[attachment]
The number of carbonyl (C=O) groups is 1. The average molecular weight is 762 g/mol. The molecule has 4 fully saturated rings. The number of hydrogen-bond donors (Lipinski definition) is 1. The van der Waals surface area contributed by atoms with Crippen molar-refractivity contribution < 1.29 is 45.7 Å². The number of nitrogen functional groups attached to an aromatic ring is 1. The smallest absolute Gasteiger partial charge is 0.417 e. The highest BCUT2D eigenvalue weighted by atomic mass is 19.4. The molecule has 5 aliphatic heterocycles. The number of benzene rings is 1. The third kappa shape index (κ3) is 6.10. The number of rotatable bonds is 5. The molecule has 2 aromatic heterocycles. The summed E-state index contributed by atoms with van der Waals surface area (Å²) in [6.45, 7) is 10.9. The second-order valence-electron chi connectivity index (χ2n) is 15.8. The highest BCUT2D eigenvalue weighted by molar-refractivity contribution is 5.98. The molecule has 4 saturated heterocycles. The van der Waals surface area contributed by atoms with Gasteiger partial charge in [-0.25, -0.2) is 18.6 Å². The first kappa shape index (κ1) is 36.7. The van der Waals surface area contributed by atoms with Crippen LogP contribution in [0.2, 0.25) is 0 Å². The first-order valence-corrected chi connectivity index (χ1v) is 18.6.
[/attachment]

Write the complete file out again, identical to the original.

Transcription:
The number of carbonyl (C=O) groups is 1. The average molecular weight is 762 g/mol. The molecule has 4 fully saturated rings. The number of hydrogen-bond donors (Lipinski definition) is 1. The van der Waals surface area contributed by atoms with Crippen molar-refractivity contribution < 1.29 is 45.7 Å². The number of nitrogen functional groups attached to an aromatic ring is 1. The smallest absolute Gasteiger partial charge is 0.417 e. The highest BCUT2D eigenvalue weighted by atomic mass is 19.4. The molecule has 5 aliphatic heterocycles. The number of benzene rings is 1. The third kappa shape index (κ3) is 6.10. The number of rotatable bonds is 5. The molecule has 2 aromatic heterocycles. The summed E-state index contributed by atoms with van der Waals surface area (Å²) in [6.45, 7) is 10.9. The second-order valence-electron chi connectivity index (χ2n) is 15.8. The highest BCUT2D eigenvalue weighted by molar-refractivity contribution is 5.98. The molecule has 4 saturated heterocycles. The van der Waals surface area contributed by atoms with Gasteiger partial charge in [-0.25, -0.2) is 18.6 Å². The first kappa shape index (κ1) is 36.7. The van der Waals surface area contributed by atoms with Crippen LogP contribution in [0.2, 0.25) is 0 Å². The first-order valence-corrected chi connectivity index (χ1v) is 18.6.